The Daily Tar Heel

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Friday December 3rd

Report lauds short-term degrees

The report was publish ed by the Center for Analysis of Postsecondary Education and Employment at Columbia University’s Teachers College.

Di Xu and Madeline Trimble, the primary researchers, said the program students choose matters more than the time spent earning a degree. They also said short-term certificates significantly improve probability of employment, particularly in North Carolina.

An associate’s degree usually requires two years of full-time study, but hundreds of short-term certifications are offered for less credit — some requiring as little as one semester of study. Though many students who earn certificates are already employed, those who enter the workforce after completion have a high rate of immediate employment.

Matthew Meyer, the associate vice president for STEM innovation at North Carolina Community Colleges said the state’s community college curriculum has recently refocused to accommodate a changing world.

“We have made (credentials) a focus of our system,” he said.

Little research has been done on the value of these short-term certificates, especially in comparison with long-term degrees, which require a year or more of full-time study, Trimble said.

There are disparities by field — b ut short-term certificates overall significantly improve students’ chances of finding a job. According to the report, recipients of short-term degrees are 6.4 percent more likely to be employed in North Carolina than people without the credentials.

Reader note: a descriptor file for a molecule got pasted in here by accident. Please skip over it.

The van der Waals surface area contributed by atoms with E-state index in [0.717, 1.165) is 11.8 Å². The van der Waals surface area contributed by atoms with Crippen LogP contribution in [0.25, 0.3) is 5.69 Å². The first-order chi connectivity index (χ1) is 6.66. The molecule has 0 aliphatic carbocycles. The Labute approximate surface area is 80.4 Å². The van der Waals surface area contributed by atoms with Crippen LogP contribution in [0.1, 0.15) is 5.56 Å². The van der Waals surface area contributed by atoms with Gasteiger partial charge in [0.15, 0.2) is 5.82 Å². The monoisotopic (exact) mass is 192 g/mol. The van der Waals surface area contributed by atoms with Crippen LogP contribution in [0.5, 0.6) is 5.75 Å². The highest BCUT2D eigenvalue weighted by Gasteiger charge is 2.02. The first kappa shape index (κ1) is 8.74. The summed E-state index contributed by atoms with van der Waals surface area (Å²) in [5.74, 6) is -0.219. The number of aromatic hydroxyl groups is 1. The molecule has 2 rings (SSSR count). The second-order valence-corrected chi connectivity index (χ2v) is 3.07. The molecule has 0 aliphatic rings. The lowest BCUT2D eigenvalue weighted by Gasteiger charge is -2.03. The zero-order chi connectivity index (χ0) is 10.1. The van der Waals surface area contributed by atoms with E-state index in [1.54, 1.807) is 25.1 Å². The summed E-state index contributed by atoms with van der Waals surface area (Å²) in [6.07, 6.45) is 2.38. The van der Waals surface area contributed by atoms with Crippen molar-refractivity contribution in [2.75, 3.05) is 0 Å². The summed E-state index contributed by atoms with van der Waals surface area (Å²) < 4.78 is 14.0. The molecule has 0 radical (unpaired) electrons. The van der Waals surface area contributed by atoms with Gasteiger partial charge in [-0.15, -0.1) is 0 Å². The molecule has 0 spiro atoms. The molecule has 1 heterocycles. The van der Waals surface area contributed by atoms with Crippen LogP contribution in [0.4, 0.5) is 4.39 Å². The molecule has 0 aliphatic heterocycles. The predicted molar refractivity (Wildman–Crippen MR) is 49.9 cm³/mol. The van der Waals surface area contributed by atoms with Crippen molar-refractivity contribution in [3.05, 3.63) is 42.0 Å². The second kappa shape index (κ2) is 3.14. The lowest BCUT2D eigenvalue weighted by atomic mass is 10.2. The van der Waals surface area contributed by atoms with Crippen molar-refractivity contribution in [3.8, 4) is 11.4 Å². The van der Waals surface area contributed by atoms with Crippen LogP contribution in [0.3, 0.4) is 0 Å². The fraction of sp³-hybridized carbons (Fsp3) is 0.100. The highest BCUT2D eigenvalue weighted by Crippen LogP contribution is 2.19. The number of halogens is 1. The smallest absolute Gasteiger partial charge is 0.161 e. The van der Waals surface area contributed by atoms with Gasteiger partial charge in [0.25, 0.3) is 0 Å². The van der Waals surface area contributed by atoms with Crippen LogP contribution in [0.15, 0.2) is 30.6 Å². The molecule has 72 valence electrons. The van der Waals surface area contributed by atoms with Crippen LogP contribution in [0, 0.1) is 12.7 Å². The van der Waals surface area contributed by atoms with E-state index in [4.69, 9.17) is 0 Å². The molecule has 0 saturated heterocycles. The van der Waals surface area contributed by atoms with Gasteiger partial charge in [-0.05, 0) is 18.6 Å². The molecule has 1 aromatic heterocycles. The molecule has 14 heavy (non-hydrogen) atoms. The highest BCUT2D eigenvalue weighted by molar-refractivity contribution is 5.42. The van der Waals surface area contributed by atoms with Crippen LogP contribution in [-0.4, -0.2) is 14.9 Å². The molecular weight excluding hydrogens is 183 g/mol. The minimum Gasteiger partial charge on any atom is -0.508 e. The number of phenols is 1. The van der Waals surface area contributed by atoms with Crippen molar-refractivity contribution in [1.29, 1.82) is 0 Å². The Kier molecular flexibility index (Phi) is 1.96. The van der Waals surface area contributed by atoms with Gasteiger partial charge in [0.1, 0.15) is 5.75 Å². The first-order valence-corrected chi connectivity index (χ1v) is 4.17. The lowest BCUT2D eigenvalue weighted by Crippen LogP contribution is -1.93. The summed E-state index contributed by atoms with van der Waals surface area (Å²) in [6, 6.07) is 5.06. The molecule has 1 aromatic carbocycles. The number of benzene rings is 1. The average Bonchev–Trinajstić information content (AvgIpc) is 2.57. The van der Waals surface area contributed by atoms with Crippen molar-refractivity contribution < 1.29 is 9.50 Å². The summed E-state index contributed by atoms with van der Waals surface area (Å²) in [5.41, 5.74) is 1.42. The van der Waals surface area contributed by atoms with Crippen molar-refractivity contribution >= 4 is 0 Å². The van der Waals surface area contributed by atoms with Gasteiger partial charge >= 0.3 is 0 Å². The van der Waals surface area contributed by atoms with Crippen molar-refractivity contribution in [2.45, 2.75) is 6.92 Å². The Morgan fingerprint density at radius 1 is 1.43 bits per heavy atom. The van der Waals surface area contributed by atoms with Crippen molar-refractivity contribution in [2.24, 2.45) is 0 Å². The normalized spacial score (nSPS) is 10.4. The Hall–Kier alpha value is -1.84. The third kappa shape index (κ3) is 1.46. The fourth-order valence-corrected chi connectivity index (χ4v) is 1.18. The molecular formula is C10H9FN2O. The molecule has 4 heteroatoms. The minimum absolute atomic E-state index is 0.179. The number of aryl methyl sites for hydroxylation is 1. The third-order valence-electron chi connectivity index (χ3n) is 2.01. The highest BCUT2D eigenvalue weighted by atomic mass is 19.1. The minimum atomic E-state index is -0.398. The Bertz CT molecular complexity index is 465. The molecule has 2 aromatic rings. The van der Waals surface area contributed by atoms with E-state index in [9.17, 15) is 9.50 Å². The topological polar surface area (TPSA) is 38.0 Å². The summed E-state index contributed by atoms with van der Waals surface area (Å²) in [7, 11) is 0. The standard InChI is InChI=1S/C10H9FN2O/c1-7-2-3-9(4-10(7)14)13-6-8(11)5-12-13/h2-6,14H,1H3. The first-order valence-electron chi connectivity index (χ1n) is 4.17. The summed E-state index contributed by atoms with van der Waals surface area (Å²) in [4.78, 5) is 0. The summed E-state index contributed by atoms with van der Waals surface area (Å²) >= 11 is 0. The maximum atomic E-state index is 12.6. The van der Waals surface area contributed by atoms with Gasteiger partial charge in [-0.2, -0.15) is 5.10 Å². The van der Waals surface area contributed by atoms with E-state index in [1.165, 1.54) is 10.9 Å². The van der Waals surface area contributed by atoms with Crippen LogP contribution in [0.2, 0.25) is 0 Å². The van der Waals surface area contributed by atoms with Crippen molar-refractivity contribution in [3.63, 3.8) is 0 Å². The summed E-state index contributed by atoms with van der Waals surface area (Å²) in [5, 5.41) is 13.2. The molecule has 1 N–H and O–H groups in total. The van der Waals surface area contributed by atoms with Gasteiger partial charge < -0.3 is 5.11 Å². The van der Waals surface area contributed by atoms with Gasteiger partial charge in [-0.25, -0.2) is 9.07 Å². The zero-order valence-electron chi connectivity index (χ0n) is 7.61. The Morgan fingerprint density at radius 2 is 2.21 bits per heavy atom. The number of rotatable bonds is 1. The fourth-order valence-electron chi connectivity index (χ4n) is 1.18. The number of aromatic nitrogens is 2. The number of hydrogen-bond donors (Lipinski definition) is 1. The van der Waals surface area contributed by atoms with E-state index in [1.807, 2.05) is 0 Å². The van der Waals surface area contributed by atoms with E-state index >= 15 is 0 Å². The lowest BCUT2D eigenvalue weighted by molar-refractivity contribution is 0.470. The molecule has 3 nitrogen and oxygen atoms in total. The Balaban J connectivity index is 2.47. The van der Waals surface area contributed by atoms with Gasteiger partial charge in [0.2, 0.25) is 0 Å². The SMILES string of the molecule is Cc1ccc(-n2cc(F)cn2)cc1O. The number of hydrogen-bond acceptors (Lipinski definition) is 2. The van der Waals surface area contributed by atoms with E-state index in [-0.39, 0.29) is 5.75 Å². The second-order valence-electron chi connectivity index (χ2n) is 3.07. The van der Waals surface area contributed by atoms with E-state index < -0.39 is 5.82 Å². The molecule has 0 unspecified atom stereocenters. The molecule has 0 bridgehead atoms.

Meyer said North Carolina uses a “stacked curriculum” — putting short-term credentials into longer degrees — which enables students to further their education while also obtaining immediately applicable skills.

Meyer said the way students are furthering their education is changing.

“Companies no longer look at that four-year degree — that piece of paper — they’re looking at your skill set,” he said.

Valarie Evans, senior vice president for student success at Durham Technical Community College, agrees with Meyer.

“We used to talk about a career ladder, but honestly it’s more like a career lattice.”

She said the certificate might give students a foot in the door to a job. Still, Evans and Meyer both emphasized that a short-term degree is a stepping stone.

“There are many ramps and paths to a good career — certification is one of those,” Meyer said. “But education is life-long. Don’t stop there.”


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